Steven Barnes

is a screenwriter and lecturer based in Los Angeles.

The King Tut exhibit at the Franklin Institute will close its doors Sept. 30. Throughout its U.S. tour, the show has attracted protesters who claimed it was downplaying the fact that Egypt was in Africa, downplaying Tut's African racial roots. Protests in Philadelphia spurred the museum to host a conference on the subject in July. The King Tut Action Committee of Philadelphia declared that the Franklin Institute had "knowingly misrepresented the young African king and African history, culture and heritage to over a million visitors."

The only opinion I will offer concerning Tut's ethnicity is that, to judge from their official art, the Egyptians seemed to consider themselves a golden mixture, separate from either Europeans or sub-Saharan Africans. (That hasn't stopped Europeans from portraying the Egyptians - and, indeed, Moses, Jesus, and many other non-Europeans - as positively Western-looking. See below.)

If you don't think Tut was black, fine. But don't think black intellectuals who claim he was are doing anything other than what people have done since the beginning of time. The hunger of blacks to see themselves in history is not a radical revisionism but a core human need.

In a Jules Feiffer cartoon, two intellectuals, one white, one black, sit across the table from each other. The black man says: "You have your history. White history. Written by white men, to promote white power. We want our history. Black history. Written by black men, to promote black power. Our demand is separate but equal lies."

I've never forgotten that cartoon. It contains a basic truth: Everyone wants to think the world revolves around him. Many indigenous peoples have a name for themselves that means, simply, "the people," and the mythology of many groups in the world suggests that God created them first, loves them best, and created everyone else later . . . and less.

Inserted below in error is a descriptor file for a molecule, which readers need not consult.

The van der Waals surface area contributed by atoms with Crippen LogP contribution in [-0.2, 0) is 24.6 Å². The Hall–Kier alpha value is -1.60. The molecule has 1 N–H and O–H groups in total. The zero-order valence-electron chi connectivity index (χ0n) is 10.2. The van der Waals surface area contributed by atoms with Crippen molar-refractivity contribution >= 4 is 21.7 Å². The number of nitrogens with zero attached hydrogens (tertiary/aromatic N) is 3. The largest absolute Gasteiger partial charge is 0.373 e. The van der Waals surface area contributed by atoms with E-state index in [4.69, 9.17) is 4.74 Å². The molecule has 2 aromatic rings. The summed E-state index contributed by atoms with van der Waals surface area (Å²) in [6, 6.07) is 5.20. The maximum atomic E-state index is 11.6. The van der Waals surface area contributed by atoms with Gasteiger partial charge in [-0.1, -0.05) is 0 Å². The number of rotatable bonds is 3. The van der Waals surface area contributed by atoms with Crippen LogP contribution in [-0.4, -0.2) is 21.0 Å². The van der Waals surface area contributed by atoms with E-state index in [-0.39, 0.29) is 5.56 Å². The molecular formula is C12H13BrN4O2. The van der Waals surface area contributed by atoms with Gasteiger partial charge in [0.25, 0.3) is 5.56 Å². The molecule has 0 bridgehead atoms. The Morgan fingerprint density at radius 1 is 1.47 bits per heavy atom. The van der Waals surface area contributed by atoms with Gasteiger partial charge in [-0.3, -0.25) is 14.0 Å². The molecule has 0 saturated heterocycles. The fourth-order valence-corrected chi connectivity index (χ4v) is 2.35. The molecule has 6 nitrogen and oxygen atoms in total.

This basic perceptual lens, powered by the emotional need to feel primary in the universal order, colors a gigantic proportion of our political, moral, and even artistic, debate.

Perhaps the only racial/ethnic group in the world denied such a mythic foundation is black Americans. Torn from their linguistic and cultural roots, sociologically brainwashed through 300 years of slavery and another century of Jim Crow and de facto segregation, we are like PCs programmed to believe Macs are the ultimate computers.

In 12 years of public school, I don't believe I got the equivalent of a single day's education on the contributions to America or the world from people of African descent. Every day, almost every hour, it was all about the greatness and primacy of white culture, genetics, philosophy and science. I doubt most white people can begin to conceive of how damaging this is - and how hungry the human mind and heart are to believe "we" (whoever "we" are) are capable of, and have produced, greatness.

Europeans, faced with the fact that all sorts of races (not just their own) have produced greatness, had a nifty solution - simply portray them all as "us." Europeans have produced countless books and movies depicting Egyptians with European characteristics. And, for the most part, archaeologists who might have known different didn't seem to make much of a fuss.

The image of the historical Jesus is lost in time, but rather than depict him as he probably was - a dark-skinned, curly-haired Galilean Semite - American and European paintings and movie portrayals are rife with blue-eyed, blond-haired Messiahs.

Hey, it happens everywhere. Siddhartha Gautama, the Buddha, is depicted as Indian in India and Chinese in China. Everyone wants to co-opt the powerful image, to say, in essence: "We were here. We are here. We make a difference."

Of course, asking, "Was Tut black?" raises the uneasy issue of what "black" is, of how much racial heritage constitutes "blackness." The Egyptians built their four millennia of culture in northern Africa and down the Nile, so the idea that they were a blend of genetics from (what we now call) Europe, the Near East, and sub-Saharan Africa is hardly absurd.

And in America, thanks to the defining prejudice of 18th-century whites, "one drop" makes you black. Anyone out there think Tut didn't have "one drop"? I thought not. Is this an absurd definition from a genetic point of view? Probably. From an anthropological point of view? Probably. From a sociological point of view? Certainly.

Absurd or not, it once was the law of this land, and it affected countless lives, tore families apart, determined lifestyles and careers and education potentials. It said who could marry whom, and who could live where.

This is the reality blacks lived with for 400 years. To criticize them now for claiming Tut as "black" on the basis of a partial African heritage may well stand on technically "correct" grounds - but don't you dare think that white, or Latino, or Asian, or any other culture in the world acts or reacts primarily according to what is logical, scientific, or "correct." Human beings aren't wired up that way.

Take whatever intellectual position you wish in the discussion of Tut and his racial composition - but then watch the debate with compassion. We're all in this together. We all have been the victims, and beneficiaries, of separate and unequal lies.

Steven Barnes' most recent novel, his 21st, is "Casanegra." His Web site address is http://www.lifewrite.com.